"A Poster Child for Us"
Blecker, Robert, Judicature
The most heinous killers, although not yet 18 when they murdered, may still deserve to die.
"A poster child for us"-that's what Seth Waxman, the lawyer urging the U.S. Supreme Court to outlaw the "juvenile" death penalty, called Mark Anthony Duke. Four justices-Stephen Breyer, Ruth Bader Ginsburg, John Paul Stevens, and David Souter-had already publicly declared the juvenile death penalty "shameful," while Justices Antonin Scalia, Clarence Thomas, and William Rehnquist could be counted on to support a state's right to decide on a case-by case basis. Anthony Kennedy's vote would be key. "Chilling reading," Justice Kennedy observed, pointing to Alabama's amicus brief cataloguing young killers it had condemned to die. "Look at those examples, the very first one," Waxman shot back, focusing on Mark Anthony Duke. "This is a kid who went on a killing spree." His behavior demonstrated "transient aspects of youth" rather than "a stable, enduring character." Thus, the Constitution forbade his execution, and, concluded the abolitionist lawyer replying to Justice Kennedy during oral argument, Mark Anthony Duke was "a poster child for us."
This characterization may well have had its impact: On March 1, 2005, in Roper vs. Simmom (543 U.S. 551), the United States Supreme Court, 5-4, made headlines, categorically striking down the death penalty for 16- or 17-year-olds as unconstitutional. Justice Kennedy supplied the key fifth vote and wrote the majority opinion. "Progressives" have hailed this opinion as a triumph for human dignity and decency, a step in the right direction that only enhances the administration of justice. How could any humane person-even those of us who generally support the death penalty for the most egregious criminals-disagree that kids who kill on the spur of the moment can't possibly be among those who deserve to die?
But some of us don't see it quite that way. We insist that far from refining and improving the administration of justice, this watershed decision, fundamentally flawed and flatly wrong in spots, seriously undermines a system of justice devoted to ensuring that the "worst of the worst" do get their just deserts.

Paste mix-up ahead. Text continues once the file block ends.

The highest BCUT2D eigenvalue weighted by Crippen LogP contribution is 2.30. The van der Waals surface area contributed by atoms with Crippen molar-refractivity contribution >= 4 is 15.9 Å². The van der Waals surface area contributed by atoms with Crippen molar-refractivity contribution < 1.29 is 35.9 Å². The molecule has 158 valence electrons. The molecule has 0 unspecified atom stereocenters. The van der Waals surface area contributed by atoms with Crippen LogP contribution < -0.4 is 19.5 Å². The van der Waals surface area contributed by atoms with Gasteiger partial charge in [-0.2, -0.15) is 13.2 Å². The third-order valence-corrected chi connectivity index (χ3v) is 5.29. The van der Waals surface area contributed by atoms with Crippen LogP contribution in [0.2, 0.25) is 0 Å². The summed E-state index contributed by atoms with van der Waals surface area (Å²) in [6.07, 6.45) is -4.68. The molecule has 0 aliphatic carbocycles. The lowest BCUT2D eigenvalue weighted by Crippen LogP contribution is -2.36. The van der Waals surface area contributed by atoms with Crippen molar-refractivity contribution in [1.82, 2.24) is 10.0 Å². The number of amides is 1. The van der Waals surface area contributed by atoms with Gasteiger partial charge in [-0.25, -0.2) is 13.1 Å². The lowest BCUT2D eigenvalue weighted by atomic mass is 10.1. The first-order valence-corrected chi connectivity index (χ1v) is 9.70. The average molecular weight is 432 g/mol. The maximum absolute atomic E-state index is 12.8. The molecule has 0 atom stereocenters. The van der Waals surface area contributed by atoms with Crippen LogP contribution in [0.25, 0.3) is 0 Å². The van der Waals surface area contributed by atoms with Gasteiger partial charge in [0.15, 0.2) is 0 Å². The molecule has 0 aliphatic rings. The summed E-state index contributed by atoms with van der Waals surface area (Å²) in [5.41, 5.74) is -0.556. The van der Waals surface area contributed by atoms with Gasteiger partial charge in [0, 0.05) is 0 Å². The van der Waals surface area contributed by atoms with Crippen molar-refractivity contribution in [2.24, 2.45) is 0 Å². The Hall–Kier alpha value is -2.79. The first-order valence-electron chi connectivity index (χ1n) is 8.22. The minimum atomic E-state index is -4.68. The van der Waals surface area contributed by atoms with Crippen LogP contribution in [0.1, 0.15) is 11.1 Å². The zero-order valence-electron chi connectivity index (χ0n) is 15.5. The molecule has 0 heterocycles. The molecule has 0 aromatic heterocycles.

Now that Mark Anthony Duke has been spared the death penalty and transferred to general population, the world at large may forget this "poster child's" "transient" behavior on March 22, 1997, and the response it warrants. But we cannot...
The Duke and Simmons cases
Generally annoyed at his father who was "always on my case about something," but especially angry when his father refused to lend him the familv truck, Duke, 16, enlisted his older friend to help kill his father. But Dedra Hunt, his father's live-in girlfriend, and her two young children, ages 6 and 7, would also be at home. No matter. According to Duke's plan, his friend Brandon would kill Dedra. Duke would take care of the rest.
Armed with a .45 he had carefully wiped clean, Mark Anthony Duke brought his friend Brandon Samra, 19, to his house. In the kitchen, Duke told his father he was tired of being bossed around and shot him to death. Meanwhile, Dedra and her children were on the couch by the fireplace, watching television. Samra shot Dedra in her face. Bleeding, Dedra fled upstairs with her little girls, Samra chasing after her, shooting but missing. Dedra locked herself in the bathroom with her six-year-old. Samra, out of bullets, couldn't pry the door open, but Duke kicked it down, and, as Dedra begged for her life, he shot her in the forehead, killing her instantly. Sixteen-year-old Duke then found six-year-old Chelisa cowering in the shower. "It will only hurt for a minute," Duke assured her as he slit the child's throat with a kitchen knife. Then Duke searched and found seven-year-old Chelsea, hiding, terrified, under her bed. While she struggled he slashed her face and hands 15 times, but he could not slit her throat. So Duke ordered Samra who first refused, but, afraid of Duke, slit the child's throat as Duke held her down. …